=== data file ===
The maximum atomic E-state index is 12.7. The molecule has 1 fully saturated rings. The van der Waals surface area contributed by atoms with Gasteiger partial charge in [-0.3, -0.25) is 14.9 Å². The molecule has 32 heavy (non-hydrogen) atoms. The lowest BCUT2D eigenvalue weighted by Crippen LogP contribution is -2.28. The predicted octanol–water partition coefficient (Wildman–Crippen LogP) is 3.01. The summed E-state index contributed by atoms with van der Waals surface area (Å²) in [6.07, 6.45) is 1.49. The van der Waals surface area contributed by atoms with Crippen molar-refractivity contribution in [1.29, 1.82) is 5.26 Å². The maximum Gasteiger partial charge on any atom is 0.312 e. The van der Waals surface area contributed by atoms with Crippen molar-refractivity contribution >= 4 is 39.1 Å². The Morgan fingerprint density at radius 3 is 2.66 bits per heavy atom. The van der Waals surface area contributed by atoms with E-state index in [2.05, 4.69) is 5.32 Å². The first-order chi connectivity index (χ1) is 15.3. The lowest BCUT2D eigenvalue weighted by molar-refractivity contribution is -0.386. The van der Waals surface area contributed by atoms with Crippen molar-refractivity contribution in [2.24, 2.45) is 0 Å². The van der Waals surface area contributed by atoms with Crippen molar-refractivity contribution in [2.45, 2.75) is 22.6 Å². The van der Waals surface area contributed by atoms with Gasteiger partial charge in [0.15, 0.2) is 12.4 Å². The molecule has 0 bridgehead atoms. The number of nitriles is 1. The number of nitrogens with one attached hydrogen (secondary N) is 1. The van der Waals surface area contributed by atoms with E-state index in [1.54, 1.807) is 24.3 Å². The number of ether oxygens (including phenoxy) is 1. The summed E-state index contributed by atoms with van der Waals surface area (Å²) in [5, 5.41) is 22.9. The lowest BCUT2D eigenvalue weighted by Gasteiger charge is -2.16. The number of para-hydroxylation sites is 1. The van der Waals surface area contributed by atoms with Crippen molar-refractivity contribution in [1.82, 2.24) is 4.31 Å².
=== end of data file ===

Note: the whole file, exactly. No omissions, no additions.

The maximum atomic E-state index is 12.7. The molecule has 1 fully saturated rings. The van der Waals surface area contributed by atoms with Gasteiger partial charge in [-0.3, -0.25) is 14.9 Å². The molecule has 32 heavy (non-hydrogen) atoms. The lowest BCUT2D eigenvalue weighted by Crippen LogP contribution is -2.28. The predicted octanol–water partition coefficient (Wildman–Crippen LogP) is 3.01. The summed E-state index contributed by atoms with van der Waals surface area (Å²) in [6.07, 6.45) is 1.49. The van der Waals surface area contributed by atoms with Crippen molar-refractivity contribution in [1.29, 1.82) is 5.26 Å². The maximum Gasteiger partial charge on any atom is 0.312 e. The van der Waals surface area contributed by atoms with Crippen molar-refractivity contribution >= 4 is 39.1 Å². The Morgan fingerprint density at radius 3 is 2.66 bits per heavy atom. The van der Waals surface area contributed by atoms with E-state index in [2.05, 4.69) is 5.32 Å². The first-order chi connectivity index (χ1) is 15.3. The lowest BCUT2D eigenvalue weighted by molar-refractivity contribution is -0.386. The van der Waals surface area contributed by atoms with Crippen molar-refractivity contribution in [2.24, 2.45) is 0 Å². The van der Waals surface area contributed by atoms with Crippen molar-refractivity contribution in [2.45, 2.75) is 22.6 Å². The van der Waals surface area contributed by atoms with Gasteiger partial charge in [0.15, 0.2) is 12.4 Å². The molecule has 0 bridgehead atoms. The number of nitriles is 1. The number of nitrogens with one attached hydrogen (secondary N) is 1. The van der Waals surface area contributed by atoms with E-state index in [1.54, 1.807) is 24.3 Å². The number of ether oxygens (including phenoxy) is 1. The summed E-state index contributed by atoms with van der Waals surface area (Å²) in [5, 5.41) is 22.9. The lowest BCUT2D eigenvalue weighted by Gasteiger charge is -2.16. The number of para-hydroxylation sites is 1. The van der Waals surface area contributed by atoms with Crippen molar-refractivity contribution in [1.82, 2.24) is 4.31 Å².